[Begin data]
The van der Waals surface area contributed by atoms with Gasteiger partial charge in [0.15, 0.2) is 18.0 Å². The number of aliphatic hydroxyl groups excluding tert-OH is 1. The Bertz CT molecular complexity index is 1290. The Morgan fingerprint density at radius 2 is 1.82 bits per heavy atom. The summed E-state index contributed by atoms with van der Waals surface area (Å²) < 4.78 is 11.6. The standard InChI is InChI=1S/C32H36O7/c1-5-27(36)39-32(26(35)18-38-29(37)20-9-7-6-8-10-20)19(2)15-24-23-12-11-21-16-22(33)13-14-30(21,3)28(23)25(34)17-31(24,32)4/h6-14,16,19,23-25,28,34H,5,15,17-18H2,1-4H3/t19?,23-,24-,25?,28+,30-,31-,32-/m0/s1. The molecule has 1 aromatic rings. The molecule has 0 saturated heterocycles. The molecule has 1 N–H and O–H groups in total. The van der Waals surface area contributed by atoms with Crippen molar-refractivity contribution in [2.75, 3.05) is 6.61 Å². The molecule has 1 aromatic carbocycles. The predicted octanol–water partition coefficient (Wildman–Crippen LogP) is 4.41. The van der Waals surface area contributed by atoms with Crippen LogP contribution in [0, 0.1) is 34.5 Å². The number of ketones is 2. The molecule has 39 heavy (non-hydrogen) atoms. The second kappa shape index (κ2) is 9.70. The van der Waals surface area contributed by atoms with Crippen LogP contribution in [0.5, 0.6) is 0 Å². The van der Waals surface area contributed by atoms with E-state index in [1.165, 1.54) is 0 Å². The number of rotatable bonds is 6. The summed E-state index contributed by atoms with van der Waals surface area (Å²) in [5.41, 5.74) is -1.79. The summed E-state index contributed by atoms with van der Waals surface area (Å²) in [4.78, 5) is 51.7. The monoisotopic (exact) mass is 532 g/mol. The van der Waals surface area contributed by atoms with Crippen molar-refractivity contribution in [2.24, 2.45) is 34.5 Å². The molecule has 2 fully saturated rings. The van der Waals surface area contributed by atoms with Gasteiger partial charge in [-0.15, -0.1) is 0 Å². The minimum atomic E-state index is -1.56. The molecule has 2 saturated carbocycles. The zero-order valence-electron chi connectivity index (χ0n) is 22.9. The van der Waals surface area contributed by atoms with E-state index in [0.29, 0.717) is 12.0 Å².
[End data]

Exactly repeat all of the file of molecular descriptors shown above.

The van der Waals surface area contributed by atoms with Gasteiger partial charge in [0.15, 0.2) is 18.0 Å². The number of aliphatic hydroxyl groups excluding tert-OH is 1. The Bertz CT molecular complexity index is 1290. The Morgan fingerprint density at radius 2 is 1.82 bits per heavy atom. The summed E-state index contributed by atoms with van der Waals surface area (Å²) < 4.78 is 11.6. The standard InChI is InChI=1S/C32H36O7/c1-5-27(36)39-32(26(35)18-38-29(37)20-9-7-6-8-10-20)19(2)15-24-23-12-11-21-16-22(33)13-14-30(21,3)28(23)25(34)17-31(24,32)4/h6-14,16,19,23-25,28,34H,5,15,17-18H2,1-4H3/t19?,23-,24-,25?,28+,30-,31-,32-/m0/s1. The molecule has 1 aromatic rings. The molecule has 0 saturated heterocycles. The molecule has 1 N–H and O–H groups in total. The van der Waals surface area contributed by atoms with Crippen molar-refractivity contribution in [2.75, 3.05) is 6.61 Å². The molecule has 1 aromatic carbocycles. The predicted octanol–water partition coefficient (Wildman–Crippen LogP) is 4.41. The van der Waals surface area contributed by atoms with Crippen LogP contribution in [0, 0.1) is 34.5 Å². The number of ketones is 2. The molecule has 39 heavy (non-hydrogen) atoms. The second kappa shape index (κ2) is 9.70. The van der Waals surface area contributed by atoms with Crippen LogP contribution in [0.5, 0.6) is 0 Å². The van der Waals surface area contributed by atoms with E-state index in [1.165, 1.54) is 0 Å². The number of rotatable bonds is 6. The summed E-state index contributed by atoms with van der Waals surface area (Å²) in [5.41, 5.74) is -1.79. The summed E-state index contributed by atoms with van der Waals surface area (Å²) in [4.78, 5) is 51.7. The monoisotopic (exact) mass is 532 g/mol. The van der Waals surface area contributed by atoms with Crippen molar-refractivity contribution in [2.24, 2.45) is 34.5 Å². The molecule has 2 fully saturated rings. The van der Waals surface area contributed by atoms with Gasteiger partial charge in [-0.15, -0.1) is 0 Å². The minimum atomic E-state index is -1.56. The molecule has 2 saturated carbocycles. The zero-order valence-electron chi connectivity index (χ0n) is 22.9. The van der Waals surface area contributed by atoms with E-state index in [0.29, 0.717) is 12.0 Å².